By Kathi Bush MA, LCPC
Welcome to Part Three of this blog. In Parts One and Two, we introduced the five points I believe are essential to building trust, and discussed the first point, building trust takes time. Now let’s move on to point number two: Trust should happen with “safe” people.
Trust should happen with “safe” people.
*Some of the ideas below can be found in the book Safe People (1995), by Christian psychologists Drs. Henry Cloud and John Townsend. It’s a great book for practical learning in this area. The term refers to people who are safe emotionally and relationally. In this blog, we won’t address situations in which people are unsafe due to physical abuse, verbal abuse, or emotional abuse.
We should trust safe people. Not perfect people … safe people. We are all a work in progress, and at times we all stumble and act in ways that don’t feel emotionally safe to others. A safe person will on the whole, though, feel safe. Here are some traits of both safe and unsafe people.
Unsafe people make you feel unheard, not listened to, misunderstood. They may be unempathic and feel overly critical or harsh. They lack a spirit of grace and forgiveness. They are not in their own self-learning and growing process. They are either unaware of or do not admit their weaknesses or faults. They rarely, or half-heartedly, apologize. In the relationship, there is no reciprocity, give and take is unequal. They seek you out primarily when they need or want something.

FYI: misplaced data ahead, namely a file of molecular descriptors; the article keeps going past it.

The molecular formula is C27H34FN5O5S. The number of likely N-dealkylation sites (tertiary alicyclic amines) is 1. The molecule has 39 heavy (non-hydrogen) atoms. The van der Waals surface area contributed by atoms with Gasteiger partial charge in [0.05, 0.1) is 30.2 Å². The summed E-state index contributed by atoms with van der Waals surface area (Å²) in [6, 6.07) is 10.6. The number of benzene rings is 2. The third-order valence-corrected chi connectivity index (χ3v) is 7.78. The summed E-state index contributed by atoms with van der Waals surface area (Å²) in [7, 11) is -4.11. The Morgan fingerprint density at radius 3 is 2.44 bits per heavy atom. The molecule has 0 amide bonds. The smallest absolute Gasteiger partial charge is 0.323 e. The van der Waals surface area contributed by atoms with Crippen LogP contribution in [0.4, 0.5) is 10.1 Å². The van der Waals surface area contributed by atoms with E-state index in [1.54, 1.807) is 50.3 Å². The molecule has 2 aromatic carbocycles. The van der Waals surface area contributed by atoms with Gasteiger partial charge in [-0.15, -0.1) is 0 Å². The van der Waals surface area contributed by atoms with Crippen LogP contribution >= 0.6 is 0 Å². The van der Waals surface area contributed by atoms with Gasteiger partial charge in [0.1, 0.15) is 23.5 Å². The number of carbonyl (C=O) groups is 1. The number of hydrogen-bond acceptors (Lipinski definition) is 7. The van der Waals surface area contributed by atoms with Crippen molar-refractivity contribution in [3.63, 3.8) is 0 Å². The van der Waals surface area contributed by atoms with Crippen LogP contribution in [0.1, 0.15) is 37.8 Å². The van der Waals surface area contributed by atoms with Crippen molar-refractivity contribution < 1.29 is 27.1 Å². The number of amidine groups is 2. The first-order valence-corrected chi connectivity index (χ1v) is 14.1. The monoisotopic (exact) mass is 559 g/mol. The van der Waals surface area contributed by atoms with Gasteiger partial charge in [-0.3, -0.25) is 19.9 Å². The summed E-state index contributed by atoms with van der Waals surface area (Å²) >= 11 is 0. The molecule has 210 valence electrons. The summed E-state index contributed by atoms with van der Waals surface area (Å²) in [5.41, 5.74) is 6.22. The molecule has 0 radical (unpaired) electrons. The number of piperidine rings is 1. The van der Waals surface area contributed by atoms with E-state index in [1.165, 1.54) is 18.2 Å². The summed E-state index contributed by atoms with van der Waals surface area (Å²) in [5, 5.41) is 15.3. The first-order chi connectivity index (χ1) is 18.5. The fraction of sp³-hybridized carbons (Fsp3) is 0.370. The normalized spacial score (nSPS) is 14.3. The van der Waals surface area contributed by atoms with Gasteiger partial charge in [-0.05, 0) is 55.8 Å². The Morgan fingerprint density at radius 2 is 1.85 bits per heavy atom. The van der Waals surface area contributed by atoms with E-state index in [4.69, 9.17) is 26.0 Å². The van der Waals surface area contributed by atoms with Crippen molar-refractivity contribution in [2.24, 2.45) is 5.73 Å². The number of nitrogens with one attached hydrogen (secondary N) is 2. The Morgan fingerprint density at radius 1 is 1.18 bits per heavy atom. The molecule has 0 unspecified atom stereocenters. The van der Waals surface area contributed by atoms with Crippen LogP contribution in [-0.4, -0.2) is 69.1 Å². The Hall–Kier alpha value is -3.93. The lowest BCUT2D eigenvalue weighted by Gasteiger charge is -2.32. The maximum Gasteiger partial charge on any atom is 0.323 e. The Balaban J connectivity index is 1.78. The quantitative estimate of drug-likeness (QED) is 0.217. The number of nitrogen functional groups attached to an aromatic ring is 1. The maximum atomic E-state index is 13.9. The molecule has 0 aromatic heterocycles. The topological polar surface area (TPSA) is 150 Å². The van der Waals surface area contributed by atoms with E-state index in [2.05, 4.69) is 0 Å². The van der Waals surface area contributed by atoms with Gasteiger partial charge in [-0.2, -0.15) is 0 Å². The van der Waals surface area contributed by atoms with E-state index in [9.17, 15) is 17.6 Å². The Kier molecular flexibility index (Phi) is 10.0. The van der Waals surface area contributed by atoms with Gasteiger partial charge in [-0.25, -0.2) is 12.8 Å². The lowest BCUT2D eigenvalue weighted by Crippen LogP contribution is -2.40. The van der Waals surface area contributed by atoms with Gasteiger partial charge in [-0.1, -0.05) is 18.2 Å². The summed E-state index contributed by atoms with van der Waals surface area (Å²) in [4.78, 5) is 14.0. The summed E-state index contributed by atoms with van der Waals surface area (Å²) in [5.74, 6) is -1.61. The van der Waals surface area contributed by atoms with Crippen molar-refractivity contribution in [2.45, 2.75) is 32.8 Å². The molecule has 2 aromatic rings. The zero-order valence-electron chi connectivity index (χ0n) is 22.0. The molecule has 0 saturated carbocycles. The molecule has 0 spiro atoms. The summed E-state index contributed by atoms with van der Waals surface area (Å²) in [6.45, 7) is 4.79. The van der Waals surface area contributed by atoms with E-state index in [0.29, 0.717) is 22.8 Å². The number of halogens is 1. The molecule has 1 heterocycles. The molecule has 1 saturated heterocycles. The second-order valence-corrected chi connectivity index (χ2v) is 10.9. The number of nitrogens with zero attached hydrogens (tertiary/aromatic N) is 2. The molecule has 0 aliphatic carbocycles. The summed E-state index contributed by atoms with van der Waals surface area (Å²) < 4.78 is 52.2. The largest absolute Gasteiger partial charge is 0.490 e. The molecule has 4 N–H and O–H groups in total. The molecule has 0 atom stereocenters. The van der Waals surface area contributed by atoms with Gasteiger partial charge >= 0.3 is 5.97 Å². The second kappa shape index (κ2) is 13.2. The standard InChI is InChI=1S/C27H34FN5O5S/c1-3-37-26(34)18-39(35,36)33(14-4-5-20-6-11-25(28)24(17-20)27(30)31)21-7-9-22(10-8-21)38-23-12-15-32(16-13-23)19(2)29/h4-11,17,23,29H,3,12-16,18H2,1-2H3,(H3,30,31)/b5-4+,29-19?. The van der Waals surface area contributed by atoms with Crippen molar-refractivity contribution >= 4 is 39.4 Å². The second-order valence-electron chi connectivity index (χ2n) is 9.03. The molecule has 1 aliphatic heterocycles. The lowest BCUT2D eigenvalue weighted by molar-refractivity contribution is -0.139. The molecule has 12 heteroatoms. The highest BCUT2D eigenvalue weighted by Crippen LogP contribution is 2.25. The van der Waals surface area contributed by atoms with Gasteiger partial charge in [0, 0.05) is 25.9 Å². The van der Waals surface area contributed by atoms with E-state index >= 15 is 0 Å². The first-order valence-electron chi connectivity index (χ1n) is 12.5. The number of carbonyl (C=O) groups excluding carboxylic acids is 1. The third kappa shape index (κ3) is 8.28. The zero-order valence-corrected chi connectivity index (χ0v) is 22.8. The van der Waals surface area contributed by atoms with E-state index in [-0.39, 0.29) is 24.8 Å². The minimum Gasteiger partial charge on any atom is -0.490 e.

They may be overly controlling, angry if you don’t do something the way they want you to. When you tell them “no” in response to a request, they don’t respect your “no.” Instead, they withdraw emotionally or attempt to cause you to feel guilty. When you point out a problem in the relationship, they become defensive and point blame at you or others.
In contrast, safe people cause you to feel heard, listened to, understood. They are empathic and compassionate. They have a spirit of grace and forgiveness about them. They are self-reflective and in their own learning and growing process. They are humble, admitting their faults and weaknesses. They work on their issues, take responsibility for them, and deal with relationship problems between you. They ask for forgiveness.
On the other hand, they’re not a “doormat,” taking blame or over-apologizing for things in which they’ve done no wrong. There is mutual give and take in the relationship. They respect your “no” in response to a request. When you share your struggles, they cause you to feel accepted rather than overly self-conscious or ashamed, so it encourages you to keep trying to improve. When you ask for input on your own struggles, they are truthful while at the same time kind, forthright without causing you to feel belittled.
Cloud, Henry PhD and Townsend, John, PhD. (1995). Safe People: How to Find Relationships That Are Good for You and Avoid Those That Aren’t. Grand Rapids, MI: Zondervan Publishing House.